26 February 2021

Guest Review: The War that Saved My Life by Kimberly Brubaker Bradley

The War that Saved My Life by Kimberly Brubaker Bradley book cover

Today it's my great pleasure to introduce a new guest reviewer to Carpe Librum readers. Silje Kinkead lives in France and loves to read, and I'm sure you'll enjoy her review of The War that Saved My Life by Kimberly Brubaker Bradley. Over to you Silje.

About Silje

I’m 12 years old. I was born in Brisbane but I live in France, I love reading, history (but not the stuff I learn at school), and sport (especially skiing).

Silje's Review

The world is on the brink of war and nine year old Ada is abused by her mother for being physically deformed. But when the bombs start falling over London, it will change Ada’s life for the better.

Ada’s little brother, Jamie, is allowed to run around outside, explore the world, and have fun with other kids his age. Ada knows nothing of the world except the poverty of London’s East End before World War 2 except the stories her brother tells. She is locked inside her mother’s tiny London flat and forbidden to contact the outside world. But come the day of the evacuation, Ada has to make what will turn out to be a life changing decision - should she defy her mother and evacuate the city with Jamie.

In The War that Saved My Life Ada has to deal with overcoming her belief that she is “a monster” and “a disgrace”, and deal with the fact that their mother never really did love or care for her and Jamie. Ada has to learn to love herself and come to realise that she is much more than her clubfoot. But the dangers of wartime are ever closer. The germans could invade, a bomb could kill them, or for Ada especially, the intimidating reality of their mother taking them back.

This is one of my favourite books. A moving story about a girl during World War 2 learning to trust, care for, be cared for, and love people other than just her brother. Don’t be put off by thinking that this book is simply about stuff like that though. There is plenty of action and every page is engaging and interesting - and even my mum read and thoroughly enjoyed this book.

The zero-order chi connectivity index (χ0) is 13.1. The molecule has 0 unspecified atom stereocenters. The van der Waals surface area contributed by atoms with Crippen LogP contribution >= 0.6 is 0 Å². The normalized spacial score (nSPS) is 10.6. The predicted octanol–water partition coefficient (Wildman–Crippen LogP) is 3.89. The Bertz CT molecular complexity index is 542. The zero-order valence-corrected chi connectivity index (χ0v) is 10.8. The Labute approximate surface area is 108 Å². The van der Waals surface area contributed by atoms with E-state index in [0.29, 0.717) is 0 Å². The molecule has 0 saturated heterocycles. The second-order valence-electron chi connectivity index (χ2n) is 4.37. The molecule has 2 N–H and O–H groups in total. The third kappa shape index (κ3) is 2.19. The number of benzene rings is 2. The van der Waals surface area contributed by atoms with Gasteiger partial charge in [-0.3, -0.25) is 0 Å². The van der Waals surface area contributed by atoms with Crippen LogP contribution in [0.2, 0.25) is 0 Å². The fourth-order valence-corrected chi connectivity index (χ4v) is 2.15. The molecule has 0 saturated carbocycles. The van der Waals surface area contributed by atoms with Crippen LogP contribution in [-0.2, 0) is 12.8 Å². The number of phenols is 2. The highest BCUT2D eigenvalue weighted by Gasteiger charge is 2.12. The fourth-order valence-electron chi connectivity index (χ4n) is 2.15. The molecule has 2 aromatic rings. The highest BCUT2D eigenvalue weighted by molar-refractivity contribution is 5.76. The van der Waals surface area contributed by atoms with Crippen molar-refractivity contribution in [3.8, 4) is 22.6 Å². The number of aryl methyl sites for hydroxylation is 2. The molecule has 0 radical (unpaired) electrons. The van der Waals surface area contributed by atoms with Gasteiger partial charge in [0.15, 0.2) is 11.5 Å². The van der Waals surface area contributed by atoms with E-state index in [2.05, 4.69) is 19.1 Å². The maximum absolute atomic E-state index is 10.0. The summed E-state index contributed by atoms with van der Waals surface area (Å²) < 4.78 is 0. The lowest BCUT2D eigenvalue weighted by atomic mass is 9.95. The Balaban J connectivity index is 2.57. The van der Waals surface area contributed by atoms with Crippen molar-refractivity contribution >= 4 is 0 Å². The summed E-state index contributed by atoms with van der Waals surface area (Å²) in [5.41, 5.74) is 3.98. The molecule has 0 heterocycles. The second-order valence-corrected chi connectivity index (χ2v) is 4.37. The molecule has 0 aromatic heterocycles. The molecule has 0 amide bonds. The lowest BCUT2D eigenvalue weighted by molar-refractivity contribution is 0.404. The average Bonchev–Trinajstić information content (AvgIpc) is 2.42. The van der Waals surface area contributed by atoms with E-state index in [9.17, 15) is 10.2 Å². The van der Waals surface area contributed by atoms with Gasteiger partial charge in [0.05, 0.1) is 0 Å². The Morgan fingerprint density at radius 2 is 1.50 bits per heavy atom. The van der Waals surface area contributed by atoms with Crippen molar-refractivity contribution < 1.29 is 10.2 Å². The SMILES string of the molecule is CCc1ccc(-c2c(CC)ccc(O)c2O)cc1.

I highly recommend this book. You can really feel as if you’re part of the story yourself. It is very realistic and will appeal to anyone who is fond of a more serious children or young adult’s fiction book.


Ten-year-old Ada has never left her one-room apartment. Her mother is too humiliated by Ada’s twisted foot to let her outside. So when her little brother Jamie is shipped out of London to escape the war, Ada doesn’t waste a minute - she sneaks out to join him.

So begins a new adventure for Ada, and for Susan Smith, the woman who is forced to take the two kids in. As Ada teaches herself to ride a pony, learns to read, and watches for German spies, she begins to trust Susan - and Susan begins to love Ada and Jamie. But in the end, will their bond be enough to hold them together through wartime? Or will Ada and her brother fall back into the cruel hands of their mother?

You can seize this book at Booktopia.

Silje's Rating:

Would you like to comment?

  1. I, too, just finished this book and gave it an excellent rating. It's hard to believe that there are people in this world who would deny their children medical treatment and then call them freaks. Nonetheless, I suppose there must be.
    The author has done a great job of creating both Ada and Susan Smith. I cheered loudly throughout, and might have even shed a few tears. ;-)

    1. Wow, high praise indeed, I'm so glad you loved this one too Debbie! It's so rare to find a book that makes you cheer and shed a tear isn't it?


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